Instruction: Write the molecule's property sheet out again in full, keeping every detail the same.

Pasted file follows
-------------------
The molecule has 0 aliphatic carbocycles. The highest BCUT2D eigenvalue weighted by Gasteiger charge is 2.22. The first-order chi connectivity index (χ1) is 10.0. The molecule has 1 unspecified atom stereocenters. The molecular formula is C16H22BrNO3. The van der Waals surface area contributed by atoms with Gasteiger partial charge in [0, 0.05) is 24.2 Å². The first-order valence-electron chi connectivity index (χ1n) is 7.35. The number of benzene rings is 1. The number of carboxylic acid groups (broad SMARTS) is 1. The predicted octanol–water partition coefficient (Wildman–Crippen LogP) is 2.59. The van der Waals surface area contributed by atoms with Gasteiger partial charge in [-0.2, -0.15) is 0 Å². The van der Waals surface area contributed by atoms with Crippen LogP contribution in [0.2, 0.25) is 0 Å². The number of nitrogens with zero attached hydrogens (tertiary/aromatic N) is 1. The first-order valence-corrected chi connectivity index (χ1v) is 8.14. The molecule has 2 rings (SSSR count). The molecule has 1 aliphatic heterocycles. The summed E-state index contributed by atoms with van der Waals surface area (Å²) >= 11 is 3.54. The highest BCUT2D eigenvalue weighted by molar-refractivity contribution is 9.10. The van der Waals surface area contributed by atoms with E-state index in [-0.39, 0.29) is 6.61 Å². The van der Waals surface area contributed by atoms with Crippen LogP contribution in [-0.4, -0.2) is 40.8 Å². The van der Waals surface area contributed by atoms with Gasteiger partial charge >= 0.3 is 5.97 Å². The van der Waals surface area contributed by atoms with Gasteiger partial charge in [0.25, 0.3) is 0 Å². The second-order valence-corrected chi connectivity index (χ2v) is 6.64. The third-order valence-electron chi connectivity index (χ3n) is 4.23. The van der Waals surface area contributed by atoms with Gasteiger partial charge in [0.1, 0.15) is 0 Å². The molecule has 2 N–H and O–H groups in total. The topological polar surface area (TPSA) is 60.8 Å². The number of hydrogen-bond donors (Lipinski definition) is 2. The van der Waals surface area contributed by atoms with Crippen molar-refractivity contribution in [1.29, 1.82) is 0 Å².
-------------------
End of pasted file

The molecule has 0 aliphatic carbocycles. The highest BCUT2D eigenvalue weighted by Gasteiger charge is 2.22. The first-order chi connectivity index (χ1) is 10.0. The molecule has 1 unspecified atom stereocenters. The molecular formula is C16H22BrNO3. The van der Waals surface area contributed by atoms with Gasteiger partial charge in [0, 0.05) is 24.2 Å². The first-order valence-electron chi connectivity index (χ1n) is 7.35. The number of benzene rings is 1. The number of carboxylic acid groups (broad SMARTS) is 1. The predicted octanol–water partition coefficient (Wildman–Crippen LogP) is 2.59. The van der Waals surface area contributed by atoms with Gasteiger partial charge in [-0.2, -0.15) is 0 Å². The van der Waals surface area contributed by atoms with Crippen LogP contribution in [0.2, 0.25) is 0 Å². The number of nitrogens with zero attached hydrogens (tertiary/aromatic N) is 1. The first-order valence-corrected chi connectivity index (χ1v) is 8.14. The molecule has 2 rings (SSSR count). The molecule has 1 aliphatic heterocycles. The summed E-state index contributed by atoms with van der Waals surface area (Å²) >= 11 is 3.54. The highest BCUT2D eigenvalue weighted by molar-refractivity contribution is 9.10. The van der Waals surface area contributed by atoms with E-state index in [-0.39, 0.29) is 6.61 Å². The van der Waals surface area contributed by atoms with Crippen LogP contribution in [-0.4, -0.2) is 40.8 Å². The van der Waals surface area contributed by atoms with Gasteiger partial charge >= 0.3 is 5.97 Å². The van der Waals surface area contributed by atoms with Gasteiger partial charge in [0.25, 0.3) is 0 Å². The second-order valence-corrected chi connectivity index (χ2v) is 6.64. The third-order valence-electron chi connectivity index (χ3n) is 4.23. The van der Waals surface area contributed by atoms with Gasteiger partial charge in [0.1, 0.15) is 0 Å². The molecule has 2 N–H and O–H groups in total. The topological polar surface area (TPSA) is 60.8 Å². The number of hydrogen-bond donors (Lipinski definition) is 2. The van der Waals surface area contributed by atoms with Crippen molar-refractivity contribution in [1.29, 1.82) is 0 Å².